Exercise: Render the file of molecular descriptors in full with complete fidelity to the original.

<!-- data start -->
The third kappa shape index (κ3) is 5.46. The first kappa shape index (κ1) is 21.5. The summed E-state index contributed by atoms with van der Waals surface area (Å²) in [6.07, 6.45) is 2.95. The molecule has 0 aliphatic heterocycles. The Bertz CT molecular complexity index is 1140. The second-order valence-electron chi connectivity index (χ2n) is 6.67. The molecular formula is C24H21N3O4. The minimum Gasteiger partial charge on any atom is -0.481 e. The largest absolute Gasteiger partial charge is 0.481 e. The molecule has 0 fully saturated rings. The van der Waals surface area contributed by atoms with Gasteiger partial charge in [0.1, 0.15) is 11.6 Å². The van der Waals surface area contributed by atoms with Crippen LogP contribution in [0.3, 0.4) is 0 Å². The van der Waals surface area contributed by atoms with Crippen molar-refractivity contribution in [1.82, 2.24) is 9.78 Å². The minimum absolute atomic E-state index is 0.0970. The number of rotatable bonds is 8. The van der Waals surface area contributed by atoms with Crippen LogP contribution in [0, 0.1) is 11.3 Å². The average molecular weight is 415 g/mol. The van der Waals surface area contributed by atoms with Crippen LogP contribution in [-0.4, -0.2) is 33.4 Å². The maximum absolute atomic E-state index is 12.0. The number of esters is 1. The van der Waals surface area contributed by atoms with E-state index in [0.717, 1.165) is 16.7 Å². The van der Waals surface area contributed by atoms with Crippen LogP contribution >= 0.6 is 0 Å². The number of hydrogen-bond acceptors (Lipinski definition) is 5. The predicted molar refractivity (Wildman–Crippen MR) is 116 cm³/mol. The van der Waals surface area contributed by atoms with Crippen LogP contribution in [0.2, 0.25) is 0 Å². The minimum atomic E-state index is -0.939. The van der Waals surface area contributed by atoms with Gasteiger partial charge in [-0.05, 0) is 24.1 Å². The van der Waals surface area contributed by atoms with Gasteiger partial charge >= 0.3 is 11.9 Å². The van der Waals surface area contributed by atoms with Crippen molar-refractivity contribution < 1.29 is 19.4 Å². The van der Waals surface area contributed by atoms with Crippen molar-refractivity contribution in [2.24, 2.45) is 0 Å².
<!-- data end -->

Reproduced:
The third kappa shape index (κ3) is 5.46. The first kappa shape index (κ1) is 21.5. The summed E-state index contributed by atoms with van der Waals surface area (Å²) in [6.07, 6.45) is 2.95. The molecule has 0 aliphatic heterocycles. The Bertz CT molecular complexity index is 1140. The second-order valence-electron chi connectivity index (χ2n) is 6.67. The molecular formula is C24H21N3O4. The minimum Gasteiger partial charge on any atom is -0.481 e. The largest absolute Gasteiger partial charge is 0.481 e. The molecule has 0 fully saturated rings. The van der Waals surface area contributed by atoms with Gasteiger partial charge in [0.1, 0.15) is 11.6 Å². The van der Waals surface area contributed by atoms with Crippen LogP contribution in [0.3, 0.4) is 0 Å². The van der Waals surface area contributed by atoms with Crippen molar-refractivity contribution in [1.82, 2.24) is 9.78 Å². The minimum absolute atomic E-state index is 0.0970. The number of rotatable bonds is 8. The van der Waals surface area contributed by atoms with Crippen LogP contribution in [0, 0.1) is 11.3 Å². The average molecular weight is 415 g/mol. The van der Waals surface area contributed by atoms with Crippen LogP contribution in [-0.4, -0.2) is 33.4 Å². The maximum absolute atomic E-state index is 12.0. The number of esters is 1. The van der Waals surface area contributed by atoms with E-state index in [0.717, 1.165) is 16.7 Å². The van der Waals surface area contributed by atoms with Crippen LogP contribution >= 0.6 is 0 Å². The number of hydrogen-bond acceptors (Lipinski definition) is 5. The predicted molar refractivity (Wildman–Crippen MR) is 116 cm³/mol. The van der Waals surface area contributed by atoms with Crippen LogP contribution in [0.2, 0.25) is 0 Å². The minimum atomic E-state index is -0.939. The van der Waals surface area contributed by atoms with Gasteiger partial charge in [-0.05, 0) is 24.1 Å². The van der Waals surface area contributed by atoms with Gasteiger partial charge >= 0.3 is 11.9 Å². The van der Waals surface area contributed by atoms with Crippen molar-refractivity contribution < 1.29 is 19.4 Å². The van der Waals surface area contributed by atoms with Crippen molar-refractivity contribution in [2.24, 2.45) is 0 Å².